I was ready to ignore Father’s Day. I find such commercialised holidays tiresome and problematic, given that they are both hypercommercialised and overly sentimental (and perhaps those two traits are never too far apart). They hearken to the days when gender roles were more prescriptive. Mother’s Day, for instance, allows both card companies and politicians to wax on about the nurturing and caring roles of women in the lives of their children, as if their lives are to be defined entirely by the extent to which they tend to every sneeze and bruised knee.
But this year’s Father’s Day was different in one respect. For the first time, we have a Black President, who happens to be the son of a man who left his wife and child. Obama’s life story, of being raised by a white mother and grandparents from Kansas in Hawaii, and of making his way through University via scholarships, is held up as both an example and a deviation from the conventional narrative about growing up as a Black man in the United States. The discourse around young Black men and women in particular is both intensely racialised and racist. On the one hand, we have the bald presentation of statistics like: “An estimated 24 million American children are growing up with absent fathers, and a disproportionate number of them are African-American. Those children are at higher risk of falling into lives of poverty and crime and becoming parents themselves in their teenage years.” On the other hand, it’s also clear that we’ve internalised the logic of such statements to also mean that Black men and women (and the emphasis is often on the men) are inherently incapable of becoming successful and productive members of society (however we choose to define that) and also inherently incapable of being good fathers. At the end of the day, we diagnose this issue to mean that Black youth are a drain on the economy and our collective resources.
What all of this ignores is the lack of support for single parents, particularly lower-income single parents, a great number of whom happen to be Black. In the absence of universal health care, decent wages across the board, free or affordable day care, and full support for public schools that could provide an excellent education to all students, we still expect single parents, whether male or female, to perform what religious folk might call miracles. They are expected to be there at all times for their children and support them financially and perform as exceptional role models. In all the talk about young Black men needing male role models, we ignore the sexism of the implication that having “only” maternal figures in their lives is somehow dangerous and damaging to them. Or that a lot of single women, like Obama’s mother, did or have done pretty well by their children.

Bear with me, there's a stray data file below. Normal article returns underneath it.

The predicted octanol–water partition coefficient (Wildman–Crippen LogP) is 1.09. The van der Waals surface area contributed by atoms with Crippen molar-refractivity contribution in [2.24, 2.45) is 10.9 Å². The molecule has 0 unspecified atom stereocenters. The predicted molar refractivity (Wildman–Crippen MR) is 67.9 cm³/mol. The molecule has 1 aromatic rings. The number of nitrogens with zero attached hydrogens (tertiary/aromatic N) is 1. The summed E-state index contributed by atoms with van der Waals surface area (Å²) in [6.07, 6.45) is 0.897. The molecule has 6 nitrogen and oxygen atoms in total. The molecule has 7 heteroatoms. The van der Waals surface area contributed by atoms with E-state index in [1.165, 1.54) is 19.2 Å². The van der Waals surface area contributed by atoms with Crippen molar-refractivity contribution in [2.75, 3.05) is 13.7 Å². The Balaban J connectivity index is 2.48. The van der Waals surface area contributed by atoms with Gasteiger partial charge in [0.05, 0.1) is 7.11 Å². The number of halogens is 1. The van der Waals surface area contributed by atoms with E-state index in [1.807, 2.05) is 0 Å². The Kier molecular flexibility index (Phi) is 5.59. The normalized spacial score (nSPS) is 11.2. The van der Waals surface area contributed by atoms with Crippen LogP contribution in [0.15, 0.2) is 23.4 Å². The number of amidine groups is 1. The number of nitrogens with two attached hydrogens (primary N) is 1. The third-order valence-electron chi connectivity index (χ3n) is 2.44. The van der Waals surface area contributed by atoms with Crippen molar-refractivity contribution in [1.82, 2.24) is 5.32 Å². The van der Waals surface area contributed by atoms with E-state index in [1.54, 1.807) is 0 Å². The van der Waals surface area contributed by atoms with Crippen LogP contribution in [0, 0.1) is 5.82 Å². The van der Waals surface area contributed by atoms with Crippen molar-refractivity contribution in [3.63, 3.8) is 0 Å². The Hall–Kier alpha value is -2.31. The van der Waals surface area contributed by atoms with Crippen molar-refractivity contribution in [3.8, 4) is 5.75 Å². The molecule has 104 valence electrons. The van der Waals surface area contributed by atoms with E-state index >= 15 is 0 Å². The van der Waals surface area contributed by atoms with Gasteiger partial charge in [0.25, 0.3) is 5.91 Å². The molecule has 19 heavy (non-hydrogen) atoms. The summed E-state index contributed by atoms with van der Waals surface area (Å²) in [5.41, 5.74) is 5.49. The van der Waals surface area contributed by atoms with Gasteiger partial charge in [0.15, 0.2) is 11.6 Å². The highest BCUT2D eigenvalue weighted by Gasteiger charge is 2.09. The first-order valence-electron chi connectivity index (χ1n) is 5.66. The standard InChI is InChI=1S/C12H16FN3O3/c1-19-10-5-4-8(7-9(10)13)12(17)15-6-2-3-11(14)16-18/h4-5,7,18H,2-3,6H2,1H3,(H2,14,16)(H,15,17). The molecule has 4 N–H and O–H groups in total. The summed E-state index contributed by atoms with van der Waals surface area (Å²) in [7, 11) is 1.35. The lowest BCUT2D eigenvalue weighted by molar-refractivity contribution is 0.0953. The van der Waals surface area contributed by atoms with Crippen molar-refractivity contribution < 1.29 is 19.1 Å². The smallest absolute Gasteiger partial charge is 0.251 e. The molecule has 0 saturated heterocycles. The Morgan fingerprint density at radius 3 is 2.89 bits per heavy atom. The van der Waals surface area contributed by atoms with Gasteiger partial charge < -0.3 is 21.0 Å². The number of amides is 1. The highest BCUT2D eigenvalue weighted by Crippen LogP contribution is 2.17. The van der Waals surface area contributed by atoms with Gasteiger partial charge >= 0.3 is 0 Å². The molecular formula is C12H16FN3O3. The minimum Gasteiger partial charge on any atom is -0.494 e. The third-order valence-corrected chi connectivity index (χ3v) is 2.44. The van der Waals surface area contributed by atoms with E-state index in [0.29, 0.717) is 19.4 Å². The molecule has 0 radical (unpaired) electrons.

This isn’t to deny that there are parents who shirk their responsibilities, but to question the lengths to which we’ve allowed the wagging fingers of today’s neoliberal politicians, who’re fully invested in the privatisation of resources, to tell us what bad parents we’re being to our kids while refusing to lift a collective finger to actually provide much-needed support for parents.
All of this came to mind as I listened to and read Obama’s Father’s Day speech this year. The talk of absent fathers made me think about how queers in particular have, for the most part, forged entirely different ways of configuring our families. The discourse around Father’s Day and Mother’s Day is wrapped around the fiction of a loving and nurturing family. But I couldn’t help thinking of my many queer friends and acquaintances who left their bio-families long ago to seek shelter from torment and abuse and set about, very deliberately and intentionally, to create their own kinship groups of care. I’ve known people who ran away as teens and made their way to other places, often cities, where they forged their networks of friends and chosen families. In today’s post-Wil-and-Grace world and Gay Straight Alliances, it’s easy to forget that young queers aren’t always living in safe environments with their bio-families.